The conclusions above presented are purely scientific, and, as such, are totally destitute of any sensational or partizan [sic] admixture. We call special attention to 6 and 7.
     Now what have the black journals done? To accomplish their diabolical purposes of destroying a hated rival and paving the way for subversion of our republican government, they worked up the public to such a pitch of frenzy, that the wretched victim of an insane delusion was railroaded to death by a farcical trial, in which his attorney betrayed him, and in which judge and jury lacked the manhood to stand for the laws of the land and the legal rights of the accused against the torrent of popular fury, which the black journals had evoked.
     So far as Czolgosz was personally concerned, it was better for him to die than to pine to death in the padded cell of a madhouse. And your red-handed king-killers, how they rejoice over his execution and in coming into possession of another martyr and hero! He is made a new saint in their calendar, whom their children are taught to revere, and whose last words they treasure up as a sacred heritage.
     Not in Europe would a man be executed for the killing or the attempted killing of a king, if even a plausible pretext of insanity could be found to prevent it. It is only in those cases where deliberation and conspiracy, where a deeply laid plan and a consistent course of action on that plan shut out all possibility of supposed insanity that the assassin has been put to death. Of the numerous attempts upon the life of Queen Victoria no one has ever been executed. The good sense of the English people will not admit, unless absolutely impossible to believe otherwise, that a sane man would kill a sovereign who had done him no injury. The same is true with regard to the assault made upon the Prince of Wales and the Emperor of Germany, Bismarck and others.
     By all means let the killer of a king or President be put to death if found sane and guilty after a fair and impartial trial. We have no sympathy with the maudlin sentiment that would substitute educational methods for gallows ropes in the case of cold-blooded murderers. Society must protect itself. The wolves must be killed. In such cases, an eye for an eye, a tooth for a tooth, and a life for a life must still be the law.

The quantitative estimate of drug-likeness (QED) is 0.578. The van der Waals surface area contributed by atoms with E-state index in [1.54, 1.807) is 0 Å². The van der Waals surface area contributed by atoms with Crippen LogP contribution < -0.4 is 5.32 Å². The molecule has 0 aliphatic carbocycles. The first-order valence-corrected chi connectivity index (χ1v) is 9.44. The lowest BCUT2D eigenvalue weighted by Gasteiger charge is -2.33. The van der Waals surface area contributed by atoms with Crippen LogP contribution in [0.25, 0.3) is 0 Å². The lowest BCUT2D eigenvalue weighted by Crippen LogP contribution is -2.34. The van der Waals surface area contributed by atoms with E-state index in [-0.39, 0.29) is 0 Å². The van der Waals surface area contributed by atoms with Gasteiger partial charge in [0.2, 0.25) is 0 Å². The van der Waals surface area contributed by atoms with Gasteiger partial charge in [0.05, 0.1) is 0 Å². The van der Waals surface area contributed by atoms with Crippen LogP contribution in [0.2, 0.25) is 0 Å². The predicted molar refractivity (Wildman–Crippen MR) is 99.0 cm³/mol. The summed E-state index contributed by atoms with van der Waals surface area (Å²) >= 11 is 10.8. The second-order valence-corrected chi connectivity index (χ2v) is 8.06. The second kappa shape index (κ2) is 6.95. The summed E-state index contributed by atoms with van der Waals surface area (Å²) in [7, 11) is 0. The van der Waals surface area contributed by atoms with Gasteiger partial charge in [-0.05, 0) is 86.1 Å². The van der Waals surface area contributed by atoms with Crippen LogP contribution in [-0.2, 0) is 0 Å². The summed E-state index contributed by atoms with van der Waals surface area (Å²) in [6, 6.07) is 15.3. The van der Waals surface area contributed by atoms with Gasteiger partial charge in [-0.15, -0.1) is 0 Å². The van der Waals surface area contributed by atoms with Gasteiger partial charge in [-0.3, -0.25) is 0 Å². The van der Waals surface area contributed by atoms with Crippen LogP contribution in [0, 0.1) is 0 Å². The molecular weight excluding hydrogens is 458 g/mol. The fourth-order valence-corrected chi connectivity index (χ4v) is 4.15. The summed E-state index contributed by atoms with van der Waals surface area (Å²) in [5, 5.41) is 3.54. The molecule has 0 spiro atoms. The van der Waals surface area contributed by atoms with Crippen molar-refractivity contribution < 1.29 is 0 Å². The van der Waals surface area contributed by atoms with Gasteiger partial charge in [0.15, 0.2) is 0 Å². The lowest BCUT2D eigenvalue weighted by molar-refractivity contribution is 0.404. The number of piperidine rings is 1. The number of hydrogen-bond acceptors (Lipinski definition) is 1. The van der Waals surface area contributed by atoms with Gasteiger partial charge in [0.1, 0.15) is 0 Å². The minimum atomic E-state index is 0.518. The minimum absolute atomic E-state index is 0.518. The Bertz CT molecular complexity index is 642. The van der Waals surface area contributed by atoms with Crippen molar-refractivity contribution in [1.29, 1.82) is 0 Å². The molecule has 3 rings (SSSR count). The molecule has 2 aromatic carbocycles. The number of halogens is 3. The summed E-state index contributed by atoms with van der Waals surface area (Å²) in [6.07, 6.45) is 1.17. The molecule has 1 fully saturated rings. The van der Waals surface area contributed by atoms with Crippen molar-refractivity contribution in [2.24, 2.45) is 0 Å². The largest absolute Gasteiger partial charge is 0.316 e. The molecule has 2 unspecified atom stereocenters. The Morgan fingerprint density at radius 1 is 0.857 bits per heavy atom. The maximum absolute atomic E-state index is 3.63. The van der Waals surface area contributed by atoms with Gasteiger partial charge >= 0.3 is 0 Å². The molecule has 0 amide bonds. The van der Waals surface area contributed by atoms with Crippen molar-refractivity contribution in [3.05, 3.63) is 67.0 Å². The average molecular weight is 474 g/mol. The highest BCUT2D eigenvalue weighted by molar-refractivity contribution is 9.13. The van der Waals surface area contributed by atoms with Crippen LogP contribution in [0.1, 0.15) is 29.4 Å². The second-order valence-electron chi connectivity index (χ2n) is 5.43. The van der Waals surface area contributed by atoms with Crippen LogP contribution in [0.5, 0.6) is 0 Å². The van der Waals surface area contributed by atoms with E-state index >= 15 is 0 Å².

But there must be policy in the graduation of punishment. It is true that punishment is founded upon the basic principle of justice and retribution. This is natural law. But civilized society adds to this a new element, the element of policy. Hence, the rule should be that the protection of society being the end aimed at in punishment, punishments should be so ordered as to best subserve this end.
     Now in the case of Czolgosz, suppose he were today the occupant of a solitary cell in the awful precincts of an insane asylum, would anybody be glorifying his name and memory? Not one. Instead of receiving glory, he would be the object of pity, and his deplorable situation would be a warning to all to avoid his footsteps, instead of his being made, as he now is, a saint and a hero.
     What has already been done cannot be recalled. But the foregoing remarks are not inopportune. There is a bill before Congress to punish anarchism. Already a bill has been introduced in the Legislature of New York to make it death to attempt to kill the Governor of the State. Now it has never entered the mind of the wildest anarchist to want to kill a governor. What will be the effect of the bill if passed? It will be an official declaration that the governor of a State is a man whom anarchists would naturally single out for death on account of his important official position. Men who have never dreamed of such a thing before will now add the governors of States to the high personages they would like to see destroyed. Heretofore governors have been as safe as the humblest citizen of the land. Of them it could never have been said: “Uneasy lies the head that wears a crown.” Let the States pass such bills, and governors will be no safer than kings and Presidents from the hands of murderous fanatics.
     It must be borne in mind that the anarchy bills offered in Congress are not offered in good faith. Their object is not the prevention of anarchism, but the promotion of imperialism by investing the President with royal prerogatives and by the suppression of freedom of speech and of the press in the United States, as it is already thoroughly crushed in the tyrant-ridden Philippines.